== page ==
Collins v. Wiekrykas et al

Filing 6

MEMORANDUM re Complaint 1 filed by Johnny Collins (Order to follow as separate docket entry)Signed by Honorable William W. Caldwell on 4/24/17. (ma)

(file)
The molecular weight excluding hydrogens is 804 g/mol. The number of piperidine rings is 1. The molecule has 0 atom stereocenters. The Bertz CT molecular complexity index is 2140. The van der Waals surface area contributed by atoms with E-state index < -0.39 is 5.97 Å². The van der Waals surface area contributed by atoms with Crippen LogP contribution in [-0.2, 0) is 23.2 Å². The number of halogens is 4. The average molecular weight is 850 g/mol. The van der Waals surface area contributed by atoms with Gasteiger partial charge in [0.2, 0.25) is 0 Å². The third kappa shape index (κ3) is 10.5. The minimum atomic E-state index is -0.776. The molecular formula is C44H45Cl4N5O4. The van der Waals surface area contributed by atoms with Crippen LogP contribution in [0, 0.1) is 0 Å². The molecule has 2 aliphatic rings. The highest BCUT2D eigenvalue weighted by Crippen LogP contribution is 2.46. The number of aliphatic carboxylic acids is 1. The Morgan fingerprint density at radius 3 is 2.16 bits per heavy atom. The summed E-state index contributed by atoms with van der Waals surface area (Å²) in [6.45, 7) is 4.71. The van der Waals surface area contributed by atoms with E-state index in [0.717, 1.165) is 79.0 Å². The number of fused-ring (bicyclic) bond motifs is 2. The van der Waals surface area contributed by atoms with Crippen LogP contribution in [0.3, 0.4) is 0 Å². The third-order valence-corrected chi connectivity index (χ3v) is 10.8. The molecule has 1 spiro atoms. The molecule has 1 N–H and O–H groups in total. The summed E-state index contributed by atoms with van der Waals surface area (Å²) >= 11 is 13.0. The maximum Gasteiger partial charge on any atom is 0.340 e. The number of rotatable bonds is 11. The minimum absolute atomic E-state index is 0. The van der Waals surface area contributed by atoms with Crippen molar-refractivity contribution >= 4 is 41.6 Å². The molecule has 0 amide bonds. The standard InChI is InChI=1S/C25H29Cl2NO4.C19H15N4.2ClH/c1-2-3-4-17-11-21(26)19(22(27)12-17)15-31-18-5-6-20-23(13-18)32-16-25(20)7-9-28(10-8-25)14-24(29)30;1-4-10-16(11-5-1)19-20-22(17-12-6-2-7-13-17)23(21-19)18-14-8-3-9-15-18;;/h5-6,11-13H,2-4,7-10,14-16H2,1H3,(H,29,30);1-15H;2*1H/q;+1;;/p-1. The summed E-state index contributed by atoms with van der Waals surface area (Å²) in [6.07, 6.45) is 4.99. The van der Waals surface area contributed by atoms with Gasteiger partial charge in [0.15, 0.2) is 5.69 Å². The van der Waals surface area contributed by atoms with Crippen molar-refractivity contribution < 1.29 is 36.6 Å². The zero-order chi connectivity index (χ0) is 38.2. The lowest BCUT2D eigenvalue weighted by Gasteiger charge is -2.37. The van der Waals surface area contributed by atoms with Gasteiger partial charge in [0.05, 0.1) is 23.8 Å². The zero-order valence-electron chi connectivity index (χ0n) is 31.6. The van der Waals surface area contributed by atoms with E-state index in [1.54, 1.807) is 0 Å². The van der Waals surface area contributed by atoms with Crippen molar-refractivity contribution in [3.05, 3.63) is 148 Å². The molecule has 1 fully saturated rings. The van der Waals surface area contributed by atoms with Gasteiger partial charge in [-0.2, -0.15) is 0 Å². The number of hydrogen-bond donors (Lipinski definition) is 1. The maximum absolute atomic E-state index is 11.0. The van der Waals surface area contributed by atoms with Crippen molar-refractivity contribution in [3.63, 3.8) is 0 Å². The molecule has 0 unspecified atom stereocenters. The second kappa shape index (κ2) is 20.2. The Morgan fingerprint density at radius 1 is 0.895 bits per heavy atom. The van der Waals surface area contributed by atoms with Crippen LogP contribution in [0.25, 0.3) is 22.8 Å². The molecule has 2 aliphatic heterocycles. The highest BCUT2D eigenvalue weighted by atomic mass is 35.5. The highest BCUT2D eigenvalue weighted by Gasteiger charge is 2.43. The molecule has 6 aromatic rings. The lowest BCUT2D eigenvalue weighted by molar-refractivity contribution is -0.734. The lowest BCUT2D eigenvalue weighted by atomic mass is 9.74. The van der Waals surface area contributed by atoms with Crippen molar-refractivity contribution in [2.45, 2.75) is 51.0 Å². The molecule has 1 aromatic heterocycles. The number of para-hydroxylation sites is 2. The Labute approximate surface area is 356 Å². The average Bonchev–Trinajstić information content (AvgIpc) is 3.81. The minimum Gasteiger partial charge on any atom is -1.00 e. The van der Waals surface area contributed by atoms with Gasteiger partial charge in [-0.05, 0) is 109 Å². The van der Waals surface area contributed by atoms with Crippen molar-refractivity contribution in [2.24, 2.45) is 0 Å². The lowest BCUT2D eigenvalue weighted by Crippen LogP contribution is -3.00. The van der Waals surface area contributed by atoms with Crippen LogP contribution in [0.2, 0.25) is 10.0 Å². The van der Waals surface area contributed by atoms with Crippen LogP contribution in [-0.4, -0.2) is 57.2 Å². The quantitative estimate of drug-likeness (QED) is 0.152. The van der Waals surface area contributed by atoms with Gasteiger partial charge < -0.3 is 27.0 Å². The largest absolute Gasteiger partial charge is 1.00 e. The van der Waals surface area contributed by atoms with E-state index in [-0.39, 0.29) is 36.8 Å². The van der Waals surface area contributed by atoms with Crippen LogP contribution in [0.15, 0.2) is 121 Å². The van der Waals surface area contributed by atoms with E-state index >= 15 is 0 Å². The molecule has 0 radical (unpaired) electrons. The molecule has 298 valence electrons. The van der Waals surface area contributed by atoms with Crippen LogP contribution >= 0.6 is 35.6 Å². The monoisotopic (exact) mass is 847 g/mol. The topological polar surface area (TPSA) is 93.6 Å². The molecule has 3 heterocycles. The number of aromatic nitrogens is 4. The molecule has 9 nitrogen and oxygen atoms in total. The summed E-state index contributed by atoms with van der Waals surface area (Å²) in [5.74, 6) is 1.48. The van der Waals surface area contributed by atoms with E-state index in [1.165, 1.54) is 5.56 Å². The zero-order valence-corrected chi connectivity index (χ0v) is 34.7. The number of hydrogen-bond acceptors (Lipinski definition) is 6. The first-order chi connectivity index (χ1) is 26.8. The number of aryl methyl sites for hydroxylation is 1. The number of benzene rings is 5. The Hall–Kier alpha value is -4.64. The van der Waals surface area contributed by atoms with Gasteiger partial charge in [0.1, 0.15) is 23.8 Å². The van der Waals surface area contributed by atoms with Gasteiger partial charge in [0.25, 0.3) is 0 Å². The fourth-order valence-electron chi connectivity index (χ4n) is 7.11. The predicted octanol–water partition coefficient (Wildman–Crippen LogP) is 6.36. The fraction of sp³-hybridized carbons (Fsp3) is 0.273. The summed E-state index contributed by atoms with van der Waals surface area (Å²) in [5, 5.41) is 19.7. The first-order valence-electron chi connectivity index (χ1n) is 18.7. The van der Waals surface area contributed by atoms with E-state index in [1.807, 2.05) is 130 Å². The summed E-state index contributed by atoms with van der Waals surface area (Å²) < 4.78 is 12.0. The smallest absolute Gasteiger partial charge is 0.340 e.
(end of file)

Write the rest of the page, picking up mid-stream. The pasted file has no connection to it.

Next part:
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IN THE UNITED STATES DISTRICT COURT FOR THE MIDDLE DISTRICT OF PENNSYLVANIA JOHNNY COLLINS, Plaintiff vs. J. WIEKRYKAS, et al., Defendants : : : : : : : : : CIVIL NO. 1:CV-16-1029 (Judge Caldwell) MEMORANDUM I. Introduction The pro se plaintiff, Johnny Collins, an inmate at the Mahanoy State Correctional Institution (SCI-Mahanoy), in Frackville, Pennsylvania, filed this 42 U.S.C. § 1983 action, alleging that Records Supervisor J. Wiekrykas, Superintendent John Kerestes and Chief Grievance Officer Dorina Varner violated his Eighth Amendment and dueprocess rights by delaying the commencement of one of his criminal sentences. (ECF No. 1, Compl.) As relief he seeks compensatory and punitive damages. He has also filed a motion to proceed in forma pauperis, 28 U.S.C. § 1915. For the reasons that follow, Collins’ motion to proceed in forma pauperis (ECF No. 2) will be granted, but his Complaint will be dismissed pursuant to 28 U.S.C. § 1915(e)(2)(b)(ii) for failure to state a claim on which relief may be granted. He will not be granted leave to file an amended complaint as an amended complaint would be futile. II. Standard of Review for Screening When a litigant seeks to proceed in forma pauperis, without the prepayment of fees, 28 U.S.C. § 1915 requires the court to screen the complaint. Likewise, when a prisoner seeks redress from a government defendant in a civil action, whether proceeding in forma pauperis or not, the court must screen the complaint. See 28 U.S.C. § 1915A(a). Both 28 U.S.C. § 1915(e)(2)(B) and § 1915(A) give the court the authority to dismiss a complaint if it is frivolous, malicious, fails to state a claim on which relief may be granted, or seeks monetary relief from a defendant who is immune from such relief. See 28 U.S.C. § 1915(e)(2)(B)(i)-(iii); 28 U.S.C. § 1915A(b)(1)-(2); Ball v. Famiglio, 726 F.3d 448, 452 (3d Cir. 2013). A complaint is frivolous if it lacks an arguable basis either in law or fact. See Mitchell v. Horn, 318 F.3d 523, 530 (3d Cir. 2003)(citing Neitzke v. Williams, 490 U.S. 319, 327-28, 109 S.Ct. 1827, 1832-33, 104 L.Ed.2d 338 (1989)). In deciding whether the complaint fails to state a claim on which relief may be granted, the court employs the standard used to analyze motions to dismiss under Fed. R. Civ. P. 12(b)(6). See Allah v. Seiverling, 229 F.3d 220, 223 (3d Cir. 2000). Under Rule 12(b)(6), we “must accept all of the complaint’s well-pleaded facts as true, but may disregard any legal conclusions.” Fowler v. UPMC Shadyside, 578 F.3d 203, 210-11 (3d Cir. 2009) (citing Ashcroft v. Iqbal, 556 U.S. 662, 678-79, 129 S.Ct. 1937, 1949 - 50, 173 L.Ed.2d 868 (2009)). The court may also rely on exhibits attached to the complaint and matters of public record. Sands v. McCormick, 502 F.3d 263, 268 (3d Cir. 2007). -2- A complaint filed by a pro se plaintiff must be liberally construed and “held ‘to less stringent standards than formal pleadings drafted by lawyers.’” Fantone v. Latini, 780 F.3d 184 (3d Cir. 2015)(citing Haines v. Kerner, 404 U.S. 519, 520-21, 92 S.Ct. 594, 596, 30 L.Ed.2d 652 (1972)); see also Erickson v. Pardus, 551 U.S. 89, 94, 127 S.Ct. 2197, 2200, 167 L.Ed.2d 1081 (2007). Yet, even a pro se plaintiff “must allege sufficient facts in their complaints to support a claim.” Mala v. Crown Bay Marina, Inc., 704 F.3d 239, 245 (3d Cir.2013) (citation omitted). Pro se litigants are to be granted leave to file a curative amended complaint even when a plaintiff does not seek leave to amend, unless such an amendment would be inequitable or futile. See Estate of Lagano v. Bergen Cnty. Prosecutor’s Office, 769 F.3d 850, 861 (3d Cir. 2014). III. Allegations of the Complaint On January 15, 2003, Collins was found guilty of Receiving Stolen Property and Driving under a Suspended License. See Commonwealth v. Collins, CP-22-CR-26072002 (Pa. Ct. Com. Pl. Dauphin Cnty.).1 He was sentenced on May 7, 2003. (Id.) He received a term of sixty months’ imprisonment and credit for time running from July 22, 2002, to May 7, 2003. (Id.) On July 8, 2004, the Pennsylvania Superior Court affirmed his sentence. (Id.) On July 26, 2010, Collins’ motion for postconviction relief was dismissed. (Id.) Collins was released on Probation/Parole on April 19, 2010. (Id.) On October 19, 2010, a detainer was issued on this sentence. (Id.) On August 21, 2007, a parole 1 Available through Pennsylvania’s Unified Judicial Docket System docket research at: -3- revocation hearing was held. (Id.) The docket entry reflects the following notation: “Revocation Hearing Held 8/21/12 before Judge John Cherry. Ct. 1 - T.B.R.S.P. - CLOSE DOCKET.” (Id.) On January 10, 2007, Collins pled guilty to various drug charges. See Commonwealth v. Collins, CP-22-CR-09994629-2006 (Pa. Ct. Com. Pl. Dauphin Cnty.).2 On January 12, 2007, Collins was sentenced to two-and-a-half years to five years’ imprisonment on the drug charges. He was to receive credit from May 18, 2006, to January 10, 2007. (Id.) On October 19, 2010, Collins was again arrested by the Harrisburg Police Department on various drug charges. See Commonwealth v. Collins, CP-22-CR-00060852010 (Pa. Ct. Com. Pl. Dauphin Cnty.).3 On May 8, 2012, Collins was found guilty on several of the drug charges. (Id.) On July 25, 2012, Plaintiff was sentenced to nine to eighteen years’ imprisonment followed by one year’s probation. (Id.) On February 25, 2013, the Pennsylvania Board of Probation and Parole (the Board) rendered a decision to recommit Collins as a convicted parole violator to serve eighteen months’ backtime. (ECF No. 1, Compl., p. 3). Collins alleges that on April 11, 2011, both cases “(2607 and 4629) expired prior to the 2/25/13 Board decision as a result of the 17½ months time credit on case No. 4629.” (Id.) 2 Available through Pennsylvania’s Unified Judicial Docket System docket research at: 3 Available through Pennsylvania’s Unified Judicial Docket System docket research at: -4- On October 17, 2015, Collins filed Grievance No. 592738 concerning prison staff’s failure to “cure the more than 5 year delay in the commencement of the 9 to 18 year sentence in case No. CP-22-CR-6085-2010 for more than five (5) years.” (Id.) The grievance was denied at Final Review on January 14, 2016. (Id.) He names as defendants all those who took part in the administrative review and failed to act to correct this alleged sentencing error. IV. Discussion We construe Collins’ Complaint as seeking monetary compensation against state prison employees for his alleged illegal confinement resulting from their failure to commence one of his sentences earlier, presumably resulting in his extended confinement. It is well established that prisoners cannot use § 1983 to challenge the fact or duration of their confinement or seek immediate or speedier release. Preiser v. Rodriguez, 411 U.S. 475, 93 S.Ct. 1827, 36 L.Ed.2d 439 (1973). Additionally, the United States Supreme Court has ruled that a constitutional cause of action for damages does not accrue “for allegedly unconstitutional conviction or imprisonment, or for other harm caused by actions whose unlawfulness would render a conviction or sentence invalid,” until the plaintiff proves that the “conviction or sentence has been reversed on direct appeal, expunged by executive order, declared invalid by a state tribunal authorized to make such determination, or called into question by a federal court’s issuance of a writ of habeas corpus.” Heck v. Humphrey, 512 U.S. 477, 114 S.Ct. 2364, 129 L.Ed.2d 383 (1994). -5- Because the allegations of the complaint make clear that there has been no prior determination that Collins should not serve the time imposed, it is appropriate to dismiss the claim for damages as legally frivolous. Collins cannot, under Heck, maintain a cause for unlawful imprisonment until the basis for that imprisonment is rendered invalid. The only federal avenue of relief, if Plaintiff wishes to challenge his current detention, would be to file a habeas corpus petition under 28 U.S.C. § 2254. See also Mitchell v. Dep’t of Corr., 272 F. Supp. 2d 464, 473 (M.D. Pa. 2003) (holding that the favorable termination rule of Heck, under which a state inmate must secure a determination of invalidity of his conviction or sentence before seeking § 1983 damages for unconstitutional conviction or confinement, applies to suits by prisoners who no longer are in custody, even though federal habeas relief no longer is available due to the prisoner's release). We express no opinion on the success of any such petition as a 2254 petitioner typically must resort to any available state remedy before filing a 2254 petition. See 28 U.S.C. § 2254(b)(1). V. Leave to Amend Before dismissing a complaint or claims for failure to state a claim upon which relief may be granted pursuant to the screening provisions of 28 U.S.C. § 1915, the court must grant plaintiff leave to amend his complaint unless amendment would be inequitable or futile. See Grayson v. Mayview State Hosp., 293 F.3d 103, 108, 114 (3d Cir. 2002). In this case, it is clear from the facts alleged that allowing Collins leave to amend prior to invalidation of the challenged sentence would be futile. -6- VI. Conclusion Based on the foregoing, Collins’ Complaint (ECF No. 1) will be dismissed without prejudice pursuant to 28 U.S.C. § 1915(e)(2)(B)(ii). We will issue an appropriate order. /s/ William W. Caldwell William W. Caldwell United States District Judge Date: April 24, 2017 -7-